Utility of sphincter of Oddi manometry (SOM) in chronic pancreatitis (CP)

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Abstract

BACKGROUND: Sphincter of Oddi dysfunction (SOD) may play a causal role in acute pancreatitis, but its relationship with CP is unclear. In 20% of CP cases, no cause is identified. Our goal was to review the frequency of SOD in patients with CP. METHODS: A diagnosis of CP was made in 102 patients based on clinical history, CT findings and ERCP. All patients underwent double-duct (biliary and pancreatic) SOM using a triple-lumen water-perfused catheter with I lumen used for aspiration; pressures were measured by station pull-through. SOD was diagnosed when the basal sphincter pressure was ≥ 40mm Hg. Patients were classified as Pancreas type (P) I, II, III according to the Sherman-Lehman classification (Am J Castro 1991;86:586). RESULTS: (i) 47 of 102 patients had received no prior sphincter therapy. The majority of these patients were P-II (35/47; 74%). Overall, 14/47 (30%) had elevations of both B and P pressures, 13 (28%) had isolated elevations of 1 sphincter only (8 P, 5 B), and 20 (43%) had normal SOM. (ii) A prior biliary sphincterotomy alone was found in 37 patients. Twenty-eight (76%) were P-II. Seven of the 37 patients (19%) had persistently high B pressures, in association with elevated P pressures. Of the remaining 30 patients, 16 (43%) had elevated P pressure alone and 14 (38%) had normal SOM. (iii) Nineteen of the 102 patients had prior dual (B and P) sphincter therapy. Of these, 14 (74%) were P-II. No patients had residual elevated B pressures, with only 1 patient (5%) demonstrating elevated P pressures. In the entire group of 102 patients, the frequency of SOD in mild CP was 62% (40/65), moderate CP 27% (6/22), and severe CP 27% (4/15). SUMMARY: In our series of CP pts undergoing SOM, 49% (50/102) had evidence of SOD: 57%, 62% and 5% in pts with intact sphincters, B sphincterotomy and dual sphincterotomy, respectively. The frequency of SOD in CP is similar to that seen in our referral population without CP. CONCLUSION: SOD is a frequent finding in pts with CP. Further trials are needed to determine whether (1) SOD causes CP or results from the generalized scarring process, and (2) biliary or dual sphincterotomy will alter the course of this disease in patients with SOD.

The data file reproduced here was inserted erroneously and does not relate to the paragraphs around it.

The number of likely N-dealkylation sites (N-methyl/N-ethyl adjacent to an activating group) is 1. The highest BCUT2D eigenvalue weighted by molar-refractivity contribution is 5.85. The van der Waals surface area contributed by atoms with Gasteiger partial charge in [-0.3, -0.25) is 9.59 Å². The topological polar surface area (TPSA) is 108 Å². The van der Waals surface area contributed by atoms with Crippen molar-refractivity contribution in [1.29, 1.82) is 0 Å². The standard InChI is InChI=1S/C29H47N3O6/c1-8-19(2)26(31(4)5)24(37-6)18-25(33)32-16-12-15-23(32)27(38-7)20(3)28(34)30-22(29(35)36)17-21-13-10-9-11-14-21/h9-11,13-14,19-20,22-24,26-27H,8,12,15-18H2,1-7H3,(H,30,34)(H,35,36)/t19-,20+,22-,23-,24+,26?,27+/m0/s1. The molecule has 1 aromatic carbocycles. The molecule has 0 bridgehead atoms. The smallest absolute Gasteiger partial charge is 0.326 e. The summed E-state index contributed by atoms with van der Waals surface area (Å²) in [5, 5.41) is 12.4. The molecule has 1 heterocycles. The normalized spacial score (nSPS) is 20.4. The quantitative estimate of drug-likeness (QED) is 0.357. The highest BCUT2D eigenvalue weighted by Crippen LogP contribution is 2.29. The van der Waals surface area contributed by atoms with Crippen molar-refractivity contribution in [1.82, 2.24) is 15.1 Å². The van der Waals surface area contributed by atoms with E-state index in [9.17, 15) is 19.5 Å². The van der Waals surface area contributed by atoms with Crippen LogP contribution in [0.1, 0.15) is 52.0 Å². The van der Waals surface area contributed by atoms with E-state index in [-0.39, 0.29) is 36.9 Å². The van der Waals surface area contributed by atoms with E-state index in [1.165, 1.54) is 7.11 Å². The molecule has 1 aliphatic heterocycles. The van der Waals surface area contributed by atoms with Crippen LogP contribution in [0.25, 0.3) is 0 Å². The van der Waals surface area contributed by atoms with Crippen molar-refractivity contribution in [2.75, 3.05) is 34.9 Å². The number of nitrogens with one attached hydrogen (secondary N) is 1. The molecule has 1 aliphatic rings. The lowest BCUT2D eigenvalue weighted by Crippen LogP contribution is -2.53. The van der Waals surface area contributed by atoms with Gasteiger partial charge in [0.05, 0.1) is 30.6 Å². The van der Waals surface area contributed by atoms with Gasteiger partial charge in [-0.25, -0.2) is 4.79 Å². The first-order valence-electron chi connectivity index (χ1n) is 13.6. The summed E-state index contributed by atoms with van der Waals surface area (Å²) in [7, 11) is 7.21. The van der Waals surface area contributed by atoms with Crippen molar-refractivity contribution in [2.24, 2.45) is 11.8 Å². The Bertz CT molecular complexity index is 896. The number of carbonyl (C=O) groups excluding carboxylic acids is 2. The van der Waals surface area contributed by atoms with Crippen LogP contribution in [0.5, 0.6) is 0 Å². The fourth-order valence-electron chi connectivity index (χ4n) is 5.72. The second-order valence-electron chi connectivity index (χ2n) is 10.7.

Original languageEnglish
JournalGastrointestinal Endoscopy
Volume45
Issue number4
StatePublished - 1997

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Sphincter of Oddi
Manometry
Chronic Pancreatitis
Sphincter of Oddi Dysfunction
Pressure
Endoscopic Retrograde Cholangiopancreatography
Pancreatic Ducts

ASJC Scopus subject areas

  • Gastroenterology

Cite this

Utility of sphincter of Oddi manometry (SOM) in chronic pancreatitis (CP). / Fogel, Evan; Eversman, D.; Sherman, Stuart; Lehman, Glen.

In: Gastrointestinal Endoscopy, Vol. 45, No. 4, 1997.

Research output: Contribution to journalArticle

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title = "Utility of sphincter of Oddi manometry (SOM) in chronic pancreatitis (CP)",